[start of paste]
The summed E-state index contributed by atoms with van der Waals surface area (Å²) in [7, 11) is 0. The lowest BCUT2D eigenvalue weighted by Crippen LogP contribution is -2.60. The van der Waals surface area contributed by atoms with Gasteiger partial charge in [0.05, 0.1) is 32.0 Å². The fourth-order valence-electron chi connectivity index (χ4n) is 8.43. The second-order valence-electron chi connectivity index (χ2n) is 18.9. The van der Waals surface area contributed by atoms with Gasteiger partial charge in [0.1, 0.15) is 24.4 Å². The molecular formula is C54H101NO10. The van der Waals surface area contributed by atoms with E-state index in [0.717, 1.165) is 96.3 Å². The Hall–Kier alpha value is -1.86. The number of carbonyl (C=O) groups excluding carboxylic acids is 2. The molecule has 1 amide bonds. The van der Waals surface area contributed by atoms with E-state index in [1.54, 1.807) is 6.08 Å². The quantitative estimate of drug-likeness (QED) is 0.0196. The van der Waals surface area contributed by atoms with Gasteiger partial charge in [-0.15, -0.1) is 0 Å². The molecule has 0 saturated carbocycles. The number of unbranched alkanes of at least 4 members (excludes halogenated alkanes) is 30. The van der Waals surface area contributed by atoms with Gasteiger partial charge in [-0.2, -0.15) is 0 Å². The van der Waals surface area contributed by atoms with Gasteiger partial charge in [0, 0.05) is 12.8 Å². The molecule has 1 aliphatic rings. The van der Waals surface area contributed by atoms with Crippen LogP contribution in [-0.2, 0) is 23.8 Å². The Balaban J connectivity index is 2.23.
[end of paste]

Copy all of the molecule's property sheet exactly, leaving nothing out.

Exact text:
The summed E-state index contributed by atoms with van der Waals surface area (Å²) in [7, 11) is 0. The lowest BCUT2D eigenvalue weighted by Crippen LogP contribution is -2.60. The van der Waals surface area contributed by atoms with Gasteiger partial charge in [0.05, 0.1) is 32.0 Å². The fourth-order valence-electron chi connectivity index (χ4n) is 8.43. The second-order valence-electron chi connectivity index (χ2n) is 18.9. The van der Waals surface area contributed by atoms with Gasteiger partial charge in [0.1, 0.15) is 24.4 Å². The molecular formula is C54H101NO10. The van der Waals surface area contributed by atoms with E-state index in [0.717, 1.165) is 96.3 Å². The Hall–Kier alpha value is -1.86. The number of carbonyl (C=O) groups excluding carboxylic acids is 2. The molecule has 1 amide bonds. The van der Waals surface area contributed by atoms with E-state index in [1.54, 1.807) is 6.08 Å². The quantitative estimate of drug-likeness (QED) is 0.0196. The van der Waals surface area contributed by atoms with Gasteiger partial charge in [-0.15, -0.1) is 0 Å². The molecule has 0 saturated carbocycles. The number of unbranched alkanes of at least 4 members (excludes halogenated alkanes) is 30. The van der Waals surface area contributed by atoms with Gasteiger partial charge in [-0.2, -0.15) is 0 Å². The van der Waals surface area contributed by atoms with Gasteiger partial charge in [0, 0.05) is 12.8 Å². The molecule has 1 aliphatic rings. The van der Waals surface area contributed by atoms with Crippen LogP contribution in [-0.2, 0) is 23.8 Å². The Balaban J connectivity index is 2.23.